Bacterial pneumonia is a relatively common acquired inflammatory lung disease, caused by bacterial colonization of the lower airways and lung parenchyma. Tracheal washes are a useful sampling technique for bacterial culture and sensitivity; however, antimicrobials are often empirically chosen and started prior to completion of test results. This study sought to determine the proportion of airway bacterial isolates resistant to empirically selected and recently administered antimicrobials and assess the impact of resistance on length of hospital stay and morbidity or mortality.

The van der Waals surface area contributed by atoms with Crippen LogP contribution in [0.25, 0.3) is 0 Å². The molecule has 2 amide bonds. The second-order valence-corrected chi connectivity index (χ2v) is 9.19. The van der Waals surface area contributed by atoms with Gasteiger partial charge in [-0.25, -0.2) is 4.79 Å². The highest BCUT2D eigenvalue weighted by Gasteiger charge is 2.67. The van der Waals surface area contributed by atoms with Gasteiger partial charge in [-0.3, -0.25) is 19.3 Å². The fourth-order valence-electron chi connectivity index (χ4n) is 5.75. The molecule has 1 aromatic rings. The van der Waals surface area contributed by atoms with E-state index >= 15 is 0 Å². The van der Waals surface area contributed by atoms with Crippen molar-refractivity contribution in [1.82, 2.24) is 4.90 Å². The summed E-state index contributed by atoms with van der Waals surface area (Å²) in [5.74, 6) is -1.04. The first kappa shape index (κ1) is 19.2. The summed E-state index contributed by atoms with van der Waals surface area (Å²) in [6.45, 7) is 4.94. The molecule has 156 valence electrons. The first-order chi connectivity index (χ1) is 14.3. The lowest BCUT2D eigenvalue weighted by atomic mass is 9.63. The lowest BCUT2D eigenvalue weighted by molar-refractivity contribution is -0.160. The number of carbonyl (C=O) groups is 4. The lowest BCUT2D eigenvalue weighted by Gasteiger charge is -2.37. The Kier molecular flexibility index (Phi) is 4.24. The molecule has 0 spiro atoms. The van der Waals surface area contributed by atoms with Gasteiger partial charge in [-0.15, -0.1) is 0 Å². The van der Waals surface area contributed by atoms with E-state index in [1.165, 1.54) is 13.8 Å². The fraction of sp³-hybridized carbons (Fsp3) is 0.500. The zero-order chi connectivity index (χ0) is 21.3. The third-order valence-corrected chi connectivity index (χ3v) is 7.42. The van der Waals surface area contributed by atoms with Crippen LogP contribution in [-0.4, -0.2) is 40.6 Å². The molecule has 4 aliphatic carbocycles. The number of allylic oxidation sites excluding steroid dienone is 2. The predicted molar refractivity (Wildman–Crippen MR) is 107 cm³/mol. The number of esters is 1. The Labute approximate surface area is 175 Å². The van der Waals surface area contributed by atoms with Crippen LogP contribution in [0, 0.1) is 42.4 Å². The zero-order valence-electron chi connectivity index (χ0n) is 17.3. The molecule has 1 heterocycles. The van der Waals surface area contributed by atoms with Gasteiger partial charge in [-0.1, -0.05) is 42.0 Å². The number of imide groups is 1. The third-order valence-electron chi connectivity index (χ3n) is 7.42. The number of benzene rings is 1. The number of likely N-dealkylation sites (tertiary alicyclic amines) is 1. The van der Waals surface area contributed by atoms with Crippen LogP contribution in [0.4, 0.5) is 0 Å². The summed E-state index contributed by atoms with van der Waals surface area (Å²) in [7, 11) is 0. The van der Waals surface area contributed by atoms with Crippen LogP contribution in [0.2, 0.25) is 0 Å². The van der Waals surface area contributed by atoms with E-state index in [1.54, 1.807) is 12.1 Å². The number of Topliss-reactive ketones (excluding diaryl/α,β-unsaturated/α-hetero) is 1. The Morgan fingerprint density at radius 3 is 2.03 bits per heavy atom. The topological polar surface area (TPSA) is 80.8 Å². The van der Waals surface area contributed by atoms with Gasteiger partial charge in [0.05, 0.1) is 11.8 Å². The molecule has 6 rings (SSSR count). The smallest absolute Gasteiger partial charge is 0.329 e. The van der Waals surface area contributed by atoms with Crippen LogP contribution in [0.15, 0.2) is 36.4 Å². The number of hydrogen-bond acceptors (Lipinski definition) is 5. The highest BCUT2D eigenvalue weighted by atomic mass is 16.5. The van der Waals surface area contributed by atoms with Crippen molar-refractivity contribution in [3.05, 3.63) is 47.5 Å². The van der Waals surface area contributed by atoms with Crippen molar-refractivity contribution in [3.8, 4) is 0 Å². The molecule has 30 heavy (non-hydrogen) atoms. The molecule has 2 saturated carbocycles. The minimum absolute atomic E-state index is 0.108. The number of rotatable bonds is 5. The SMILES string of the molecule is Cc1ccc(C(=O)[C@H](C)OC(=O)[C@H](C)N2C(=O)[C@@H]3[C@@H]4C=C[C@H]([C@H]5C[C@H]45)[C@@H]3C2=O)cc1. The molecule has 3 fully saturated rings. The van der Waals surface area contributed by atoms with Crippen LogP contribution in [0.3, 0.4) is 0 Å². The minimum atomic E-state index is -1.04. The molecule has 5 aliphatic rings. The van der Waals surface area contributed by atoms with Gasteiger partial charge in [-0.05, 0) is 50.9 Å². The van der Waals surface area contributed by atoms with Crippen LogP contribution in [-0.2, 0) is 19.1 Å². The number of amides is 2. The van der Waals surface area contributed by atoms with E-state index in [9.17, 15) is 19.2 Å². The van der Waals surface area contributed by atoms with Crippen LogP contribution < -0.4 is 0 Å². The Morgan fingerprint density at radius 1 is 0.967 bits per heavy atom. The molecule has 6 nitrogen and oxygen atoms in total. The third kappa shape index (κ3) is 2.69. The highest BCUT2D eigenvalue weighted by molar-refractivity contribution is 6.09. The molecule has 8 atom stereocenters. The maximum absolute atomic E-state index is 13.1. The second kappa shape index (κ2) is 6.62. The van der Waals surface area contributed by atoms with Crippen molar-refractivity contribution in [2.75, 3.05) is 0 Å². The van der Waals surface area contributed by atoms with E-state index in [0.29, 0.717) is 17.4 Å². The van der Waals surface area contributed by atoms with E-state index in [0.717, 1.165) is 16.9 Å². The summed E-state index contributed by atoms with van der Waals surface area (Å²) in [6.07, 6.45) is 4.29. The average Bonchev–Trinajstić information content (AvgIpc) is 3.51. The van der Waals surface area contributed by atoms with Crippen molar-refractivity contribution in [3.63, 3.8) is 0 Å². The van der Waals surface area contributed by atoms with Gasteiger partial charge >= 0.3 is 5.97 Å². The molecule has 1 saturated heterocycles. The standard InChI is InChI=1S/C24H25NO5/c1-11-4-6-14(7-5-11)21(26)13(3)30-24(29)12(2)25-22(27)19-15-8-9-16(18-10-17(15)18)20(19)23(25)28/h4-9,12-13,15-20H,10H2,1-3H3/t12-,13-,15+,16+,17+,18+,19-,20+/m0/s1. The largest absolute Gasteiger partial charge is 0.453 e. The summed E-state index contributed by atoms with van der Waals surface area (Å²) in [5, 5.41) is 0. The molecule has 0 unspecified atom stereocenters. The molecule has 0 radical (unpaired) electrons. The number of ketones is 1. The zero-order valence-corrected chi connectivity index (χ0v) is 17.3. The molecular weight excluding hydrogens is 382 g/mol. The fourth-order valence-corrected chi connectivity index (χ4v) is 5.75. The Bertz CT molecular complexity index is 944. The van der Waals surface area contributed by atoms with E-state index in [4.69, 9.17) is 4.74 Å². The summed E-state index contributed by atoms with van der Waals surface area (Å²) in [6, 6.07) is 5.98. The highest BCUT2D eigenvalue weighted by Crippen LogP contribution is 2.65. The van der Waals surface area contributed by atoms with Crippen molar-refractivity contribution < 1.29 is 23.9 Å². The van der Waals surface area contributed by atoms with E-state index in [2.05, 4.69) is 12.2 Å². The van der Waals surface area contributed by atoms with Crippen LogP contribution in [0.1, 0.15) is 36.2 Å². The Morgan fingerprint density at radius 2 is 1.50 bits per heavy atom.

A retrospective study examined 111 cases of canine bacterial pneumonia in which tracheal wash samples were submitted for aerobic bacterial culture. Each case was assigned to 1 of 3 groups: community-acquired pneumonia, aspiration pneumonia, or other causes. Overall, 26.1% of the dogs had at least 1 bacterial isolate resistant to the empirically selected antimicrobials. Despite lacking statistical significance, there was a trend toward longer hospital stays in dogs with bacterial isolates that showed resistance to empirical choices. A higher incidence (57.4% of dogs with available susceptibility data) was found of in vitro bacterial resistance to antimicrobials that had been administered in the 4 weeks before pneumonia diagnosis. Results suggested avoiding use of any recently administered antimicrobials while selecting empiric antimicrobial therapy and awaiting susceptibility results.